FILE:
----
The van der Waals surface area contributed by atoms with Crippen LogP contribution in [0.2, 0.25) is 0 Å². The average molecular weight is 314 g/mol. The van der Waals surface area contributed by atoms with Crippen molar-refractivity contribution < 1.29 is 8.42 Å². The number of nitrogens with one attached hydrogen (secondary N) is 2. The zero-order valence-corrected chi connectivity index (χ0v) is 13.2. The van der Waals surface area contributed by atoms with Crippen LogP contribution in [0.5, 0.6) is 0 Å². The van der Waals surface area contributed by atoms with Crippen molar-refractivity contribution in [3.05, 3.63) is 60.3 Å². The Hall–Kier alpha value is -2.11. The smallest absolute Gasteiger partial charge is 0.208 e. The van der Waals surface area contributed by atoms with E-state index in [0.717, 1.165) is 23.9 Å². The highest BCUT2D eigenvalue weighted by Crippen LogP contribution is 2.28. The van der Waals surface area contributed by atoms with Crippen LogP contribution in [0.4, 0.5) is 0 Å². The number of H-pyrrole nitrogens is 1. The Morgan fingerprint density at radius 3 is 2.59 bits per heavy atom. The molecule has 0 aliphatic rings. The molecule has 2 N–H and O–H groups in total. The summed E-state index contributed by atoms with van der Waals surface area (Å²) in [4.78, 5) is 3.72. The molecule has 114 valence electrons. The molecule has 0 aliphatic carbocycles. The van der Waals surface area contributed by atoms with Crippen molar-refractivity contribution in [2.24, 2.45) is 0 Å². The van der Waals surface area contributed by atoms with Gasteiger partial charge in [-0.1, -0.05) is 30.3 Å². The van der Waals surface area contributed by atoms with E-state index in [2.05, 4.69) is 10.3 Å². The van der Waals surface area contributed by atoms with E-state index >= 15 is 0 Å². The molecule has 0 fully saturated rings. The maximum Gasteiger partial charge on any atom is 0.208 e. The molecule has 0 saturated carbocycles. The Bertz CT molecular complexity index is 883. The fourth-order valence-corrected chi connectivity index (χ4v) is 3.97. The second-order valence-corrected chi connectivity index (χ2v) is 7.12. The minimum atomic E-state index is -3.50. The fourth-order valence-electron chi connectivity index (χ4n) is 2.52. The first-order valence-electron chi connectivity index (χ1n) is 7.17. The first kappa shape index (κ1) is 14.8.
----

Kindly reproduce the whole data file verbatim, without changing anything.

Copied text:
The van der Waals surface area contributed by atoms with Crippen LogP contribution in [0.2, 0.25) is 0 Å². The average molecular weight is 314 g/mol. The van der Waals surface area contributed by atoms with Crippen molar-refractivity contribution < 1.29 is 8.42 Å². The number of nitrogens with one attached hydrogen (secondary N) is 2. The zero-order valence-corrected chi connectivity index (χ0v) is 13.2. The van der Waals surface area contributed by atoms with Crippen LogP contribution in [0.5, 0.6) is 0 Å². The van der Waals surface area contributed by atoms with Crippen molar-refractivity contribution in [3.05, 3.63) is 60.3 Å². The Hall–Kier alpha value is -2.11. The smallest absolute Gasteiger partial charge is 0.208 e. The van der Waals surface area contributed by atoms with E-state index in [0.717, 1.165) is 23.9 Å². The highest BCUT2D eigenvalue weighted by Crippen LogP contribution is 2.28. The van der Waals surface area contributed by atoms with Crippen LogP contribution in [0.4, 0.5) is 0 Å². The number of H-pyrrole nitrogens is 1. The Morgan fingerprint density at radius 3 is 2.59 bits per heavy atom. The molecule has 0 aliphatic rings. The molecule has 2 N–H and O–H groups in total. The summed E-state index contributed by atoms with van der Waals surface area (Å²) in [4.78, 5) is 3.72. The molecule has 114 valence electrons. The molecule has 0 aliphatic carbocycles. The van der Waals surface area contributed by atoms with Crippen molar-refractivity contribution in [2.24, 2.45) is 0 Å². The van der Waals surface area contributed by atoms with Gasteiger partial charge in [-0.1, -0.05) is 30.3 Å². The van der Waals surface area contributed by atoms with E-state index in [2.05, 4.69) is 10.3 Å². The van der Waals surface area contributed by atoms with E-state index >= 15 is 0 Å². The molecule has 0 fully saturated rings. The maximum Gasteiger partial charge on any atom is 0.208 e. The molecule has 0 saturated carbocycles. The Bertz CT molecular complexity index is 883. The fourth-order valence-corrected chi connectivity index (χ4v) is 3.97. The second-order valence-corrected chi connectivity index (χ2v) is 7.12. The minimum atomic E-state index is -3.50. The fourth-order valence-electron chi connectivity index (χ4n) is 2.52. The first-order valence-electron chi connectivity index (χ1n) is 7.17. The first kappa shape index (κ1) is 14.8.